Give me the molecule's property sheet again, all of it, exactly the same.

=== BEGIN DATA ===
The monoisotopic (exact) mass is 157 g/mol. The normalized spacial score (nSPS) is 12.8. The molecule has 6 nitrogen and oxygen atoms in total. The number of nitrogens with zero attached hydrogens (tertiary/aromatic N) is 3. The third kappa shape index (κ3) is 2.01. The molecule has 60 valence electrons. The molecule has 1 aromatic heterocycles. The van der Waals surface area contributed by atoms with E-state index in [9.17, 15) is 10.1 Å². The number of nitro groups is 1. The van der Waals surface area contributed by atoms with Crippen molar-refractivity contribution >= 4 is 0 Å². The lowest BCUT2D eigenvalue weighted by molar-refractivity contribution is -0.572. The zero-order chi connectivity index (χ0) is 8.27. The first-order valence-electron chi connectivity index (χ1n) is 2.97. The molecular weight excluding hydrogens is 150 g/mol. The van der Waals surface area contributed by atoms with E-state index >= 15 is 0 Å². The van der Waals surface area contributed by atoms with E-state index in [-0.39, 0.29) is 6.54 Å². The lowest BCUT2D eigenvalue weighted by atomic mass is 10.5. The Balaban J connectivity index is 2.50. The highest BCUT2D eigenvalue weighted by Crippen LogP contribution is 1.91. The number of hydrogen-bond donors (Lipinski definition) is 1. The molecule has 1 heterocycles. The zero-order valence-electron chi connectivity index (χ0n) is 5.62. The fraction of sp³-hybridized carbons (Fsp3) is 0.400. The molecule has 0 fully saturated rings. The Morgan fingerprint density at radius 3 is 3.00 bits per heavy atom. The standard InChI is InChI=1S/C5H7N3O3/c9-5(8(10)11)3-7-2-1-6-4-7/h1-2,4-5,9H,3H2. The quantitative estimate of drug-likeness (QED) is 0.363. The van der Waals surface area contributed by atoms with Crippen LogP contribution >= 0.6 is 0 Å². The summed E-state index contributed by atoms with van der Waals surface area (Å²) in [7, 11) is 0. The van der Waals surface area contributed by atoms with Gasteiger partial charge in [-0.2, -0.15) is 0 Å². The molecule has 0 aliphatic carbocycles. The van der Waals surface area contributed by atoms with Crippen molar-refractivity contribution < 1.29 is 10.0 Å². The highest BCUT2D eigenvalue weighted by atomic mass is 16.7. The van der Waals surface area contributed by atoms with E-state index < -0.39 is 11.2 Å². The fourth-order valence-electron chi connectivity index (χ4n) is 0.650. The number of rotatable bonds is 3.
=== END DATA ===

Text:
The monoisotopic (exact) mass is 157 g/mol. The normalized spacial score (nSPS) is 12.8. The molecule has 6 nitrogen and oxygen atoms in total. The number of nitrogens with zero attached hydrogens (tertiary/aromatic N) is 3. The third kappa shape index (κ3) is 2.01. The molecule has 60 valence electrons. The molecule has 1 aromatic heterocycles. The van der Waals surface area contributed by atoms with E-state index in [9.17, 15) is 10.1 Å². The number of nitro groups is 1. The van der Waals surface area contributed by atoms with Crippen molar-refractivity contribution >= 4 is 0 Å². The lowest BCUT2D eigenvalue weighted by molar-refractivity contribution is -0.572. The zero-order chi connectivity index (χ0) is 8.27. The first-order valence-electron chi connectivity index (χ1n) is 2.97. The molecular weight excluding hydrogens is 150 g/mol. The van der Waals surface area contributed by atoms with E-state index >= 15 is 0 Å². The van der Waals surface area contributed by atoms with E-state index in [-0.39, 0.29) is 6.54 Å². The lowest BCUT2D eigenvalue weighted by atomic mass is 10.5. The Balaban J connectivity index is 2.50. The highest BCUT2D eigenvalue weighted by Crippen LogP contribution is 1.91. The number of hydrogen-bond donors (Lipinski definition) is 1. The molecule has 1 heterocycles. The zero-order valence-electron chi connectivity index (χ0n) is 5.62. The fraction of sp³-hybridized carbons (Fsp3) is 0.400. The molecule has 0 fully saturated rings. The Morgan fingerprint density at radius 3 is 3.00 bits per heavy atom. The standard InChI is InChI=1S/C5H7N3O3/c9-5(8(10)11)3-7-2-1-6-4-7/h1-2,4-5,9H,3H2. The quantitative estimate of drug-likeness (QED) is 0.363. The van der Waals surface area contributed by atoms with Crippen LogP contribution >= 0.6 is 0 Å². The summed E-state index contributed by atoms with van der Waals surface area (Å²) in [7, 11) is 0. The van der Waals surface area contributed by atoms with Gasteiger partial charge in [-0.2, -0.15) is 0 Å². The molecule has 0 aliphatic carbocycles. The van der Waals surface area contributed by atoms with Crippen molar-refractivity contribution < 1.29 is 10.0 Å². The highest BCUT2D eigenvalue weighted by atomic mass is 16.7. The van der Waals surface area contributed by atoms with E-state index < -0.39 is 11.2 Å². The fourth-order valence-electron chi connectivity index (χ4n) is 0.650. The number of rotatable bonds is 3.